The consent required to record a phone call is a matter of state law. Some states are called "one-party consent states" because either party to a phone call can record without notice to the other. Wiretapping is the recording of a phone conversation by a third party, who is not a party to the conversation and is generally illegal without a court order. California is not a one-party consent state according to the wiki on the subject.
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If you inform them (before you hit RECORD) that you intend to record the call, and ask for their consent, then it MAY be legal. If you don't, as others have stated, it is a matter of state law -- some states allow "one party recording," some (most, I believe) do not. CA does not allow "one party recording." It also gets thorny if it is an interstate call, as that would involve federal law, which generally frowns on "one party recording." SHort story -- don't record. If you feel you must, get the other party's consent BEFORE you record, and then have them repeat that consent as part of the recording. "I am recording this call, you have indicated that you consent to the recording of this call, is that correct?"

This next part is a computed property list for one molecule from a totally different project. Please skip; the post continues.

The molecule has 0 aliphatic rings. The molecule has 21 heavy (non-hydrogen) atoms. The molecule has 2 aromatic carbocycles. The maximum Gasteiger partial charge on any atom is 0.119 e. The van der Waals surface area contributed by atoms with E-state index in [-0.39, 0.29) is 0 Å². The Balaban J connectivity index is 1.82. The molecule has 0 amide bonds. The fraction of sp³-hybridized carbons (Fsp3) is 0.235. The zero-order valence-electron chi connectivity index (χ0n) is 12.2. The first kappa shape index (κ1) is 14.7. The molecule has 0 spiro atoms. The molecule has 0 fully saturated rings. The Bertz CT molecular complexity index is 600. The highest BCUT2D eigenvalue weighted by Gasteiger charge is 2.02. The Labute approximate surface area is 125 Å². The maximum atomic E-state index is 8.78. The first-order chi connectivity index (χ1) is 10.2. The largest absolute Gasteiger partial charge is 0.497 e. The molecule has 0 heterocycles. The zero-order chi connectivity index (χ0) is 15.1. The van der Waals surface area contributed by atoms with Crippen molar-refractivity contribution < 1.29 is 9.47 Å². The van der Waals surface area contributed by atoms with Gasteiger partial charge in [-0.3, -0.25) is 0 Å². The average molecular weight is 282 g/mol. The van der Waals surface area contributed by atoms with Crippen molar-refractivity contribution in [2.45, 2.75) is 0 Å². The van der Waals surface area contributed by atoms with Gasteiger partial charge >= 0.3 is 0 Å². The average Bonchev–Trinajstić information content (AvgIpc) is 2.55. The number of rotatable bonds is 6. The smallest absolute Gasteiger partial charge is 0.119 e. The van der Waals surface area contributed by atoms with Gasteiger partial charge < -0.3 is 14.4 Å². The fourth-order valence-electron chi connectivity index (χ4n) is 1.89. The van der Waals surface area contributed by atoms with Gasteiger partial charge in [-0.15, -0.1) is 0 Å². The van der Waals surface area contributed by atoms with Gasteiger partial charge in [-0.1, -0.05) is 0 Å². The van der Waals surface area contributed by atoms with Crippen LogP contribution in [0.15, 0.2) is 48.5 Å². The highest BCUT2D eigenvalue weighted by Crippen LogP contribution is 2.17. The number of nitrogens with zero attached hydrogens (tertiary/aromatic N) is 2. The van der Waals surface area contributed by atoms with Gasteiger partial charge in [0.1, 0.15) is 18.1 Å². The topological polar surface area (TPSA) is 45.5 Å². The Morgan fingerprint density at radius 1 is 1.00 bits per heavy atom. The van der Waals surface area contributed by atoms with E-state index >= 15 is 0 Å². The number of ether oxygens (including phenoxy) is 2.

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If you need to have a conversation with a company and they won't allow you to record the call, the answer is to have the conversation in writing. Yes, it will slow things down, but there won't be any doubts about what was "said."
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